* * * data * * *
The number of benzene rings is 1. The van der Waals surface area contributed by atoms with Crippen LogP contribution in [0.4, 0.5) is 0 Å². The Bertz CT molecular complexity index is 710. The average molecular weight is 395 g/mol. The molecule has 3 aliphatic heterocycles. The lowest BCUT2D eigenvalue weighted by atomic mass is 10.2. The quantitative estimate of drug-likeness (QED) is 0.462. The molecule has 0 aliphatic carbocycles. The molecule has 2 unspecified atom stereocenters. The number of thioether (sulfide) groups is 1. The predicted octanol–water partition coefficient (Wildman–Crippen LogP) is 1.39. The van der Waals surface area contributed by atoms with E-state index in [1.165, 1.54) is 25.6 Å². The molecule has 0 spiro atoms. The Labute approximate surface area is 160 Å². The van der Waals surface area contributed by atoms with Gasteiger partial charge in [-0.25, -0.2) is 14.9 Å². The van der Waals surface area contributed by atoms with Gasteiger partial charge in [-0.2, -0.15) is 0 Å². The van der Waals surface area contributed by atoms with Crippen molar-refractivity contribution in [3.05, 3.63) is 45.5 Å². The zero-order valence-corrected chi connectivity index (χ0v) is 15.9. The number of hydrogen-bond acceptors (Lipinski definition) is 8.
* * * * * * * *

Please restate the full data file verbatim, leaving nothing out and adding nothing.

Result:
The number of benzene rings is 1. The van der Waals surface area contributed by atoms with Crippen LogP contribution in [0.4, 0.5) is 0 Å². The Bertz CT molecular complexity index is 710. The average molecular weight is 395 g/mol. The molecule has 3 aliphatic heterocycles. The lowest BCUT2D eigenvalue weighted by atomic mass is 10.2. The quantitative estimate of drug-likeness (QED) is 0.462. The molecule has 0 aliphatic carbocycles. The molecule has 2 unspecified atom stereocenters. The number of thioether (sulfide) groups is 1. The predicted octanol–water partition coefficient (Wildman–Crippen LogP) is 1.39. The van der Waals surface area contributed by atoms with E-state index in [1.165, 1.54) is 25.6 Å². The molecule has 0 spiro atoms. The Labute approximate surface area is 160 Å². The van der Waals surface area contributed by atoms with Gasteiger partial charge in [-0.25, -0.2) is 14.9 Å². The van der Waals surface area contributed by atoms with Gasteiger partial charge in [-0.2, -0.15) is 0 Å². The van der Waals surface area contributed by atoms with Crippen molar-refractivity contribution in [3.05, 3.63) is 45.5 Å². The zero-order valence-corrected chi connectivity index (χ0v) is 15.9. The number of hydrogen-bond acceptors (Lipinski definition) is 8.